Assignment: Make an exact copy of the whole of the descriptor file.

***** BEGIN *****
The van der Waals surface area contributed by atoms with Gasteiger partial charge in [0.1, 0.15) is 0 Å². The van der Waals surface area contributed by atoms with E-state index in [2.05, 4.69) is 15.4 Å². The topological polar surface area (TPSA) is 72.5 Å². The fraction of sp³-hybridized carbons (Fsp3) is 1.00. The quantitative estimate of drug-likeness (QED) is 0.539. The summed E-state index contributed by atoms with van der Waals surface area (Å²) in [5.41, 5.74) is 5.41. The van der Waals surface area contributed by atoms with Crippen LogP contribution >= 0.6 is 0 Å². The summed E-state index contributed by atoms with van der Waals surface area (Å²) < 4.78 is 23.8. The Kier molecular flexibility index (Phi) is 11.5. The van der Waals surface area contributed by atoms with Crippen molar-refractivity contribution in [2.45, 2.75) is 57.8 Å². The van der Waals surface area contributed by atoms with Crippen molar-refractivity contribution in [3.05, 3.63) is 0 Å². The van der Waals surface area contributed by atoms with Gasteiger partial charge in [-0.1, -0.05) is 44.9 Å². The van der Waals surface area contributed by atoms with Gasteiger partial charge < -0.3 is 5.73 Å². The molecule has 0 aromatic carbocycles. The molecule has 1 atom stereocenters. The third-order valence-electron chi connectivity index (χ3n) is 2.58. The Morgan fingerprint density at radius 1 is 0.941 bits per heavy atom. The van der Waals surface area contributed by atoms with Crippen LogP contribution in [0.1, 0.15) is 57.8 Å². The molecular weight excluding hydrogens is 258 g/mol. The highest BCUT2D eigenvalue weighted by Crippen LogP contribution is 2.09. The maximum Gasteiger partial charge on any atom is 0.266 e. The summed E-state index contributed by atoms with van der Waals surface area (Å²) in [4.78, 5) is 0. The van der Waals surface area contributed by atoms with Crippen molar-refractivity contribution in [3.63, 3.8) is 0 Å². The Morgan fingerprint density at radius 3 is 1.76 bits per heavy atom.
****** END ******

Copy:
The van der Waals surface area contributed by atoms with Gasteiger partial charge in [0.1, 0.15) is 0 Å². The van der Waals surface area contributed by atoms with E-state index in [2.05, 4.69) is 15.4 Å². The topological polar surface area (TPSA) is 72.5 Å². The fraction of sp³-hybridized carbons (Fsp3) is 1.00. The quantitative estimate of drug-likeness (QED) is 0.539. The summed E-state index contributed by atoms with van der Waals surface area (Å²) in [5.41, 5.74) is 5.41. The van der Waals surface area contributed by atoms with Crippen LogP contribution >= 0.6 is 0 Å². The summed E-state index contributed by atoms with van der Waals surface area (Å²) < 4.78 is 23.8. The Kier molecular flexibility index (Phi) is 11.5. The van der Waals surface area contributed by atoms with Crippen molar-refractivity contribution in [2.45, 2.75) is 57.8 Å². The van der Waals surface area contributed by atoms with Crippen molar-refractivity contribution in [3.05, 3.63) is 0 Å². The van der Waals surface area contributed by atoms with Gasteiger partial charge in [-0.1, -0.05) is 44.9 Å². The van der Waals surface area contributed by atoms with Gasteiger partial charge < -0.3 is 5.73 Å². The molecule has 0 aromatic carbocycles. The molecule has 1 atom stereocenters. The third-order valence-electron chi connectivity index (χ3n) is 2.58. The Morgan fingerprint density at radius 1 is 0.941 bits per heavy atom. The van der Waals surface area contributed by atoms with Crippen LogP contribution in [0.1, 0.15) is 57.8 Å². The molecular weight excluding hydrogens is 258 g/mol. The highest BCUT2D eigenvalue weighted by Crippen LogP contribution is 2.09. The maximum Gasteiger partial charge on any atom is 0.266 e. The summed E-state index contributed by atoms with van der Waals surface area (Å²) in [4.78, 5) is 0. The van der Waals surface area contributed by atoms with Crippen molar-refractivity contribution in [3.63, 3.8) is 0 Å². The Morgan fingerprint density at radius 3 is 1.76 bits per heavy atom.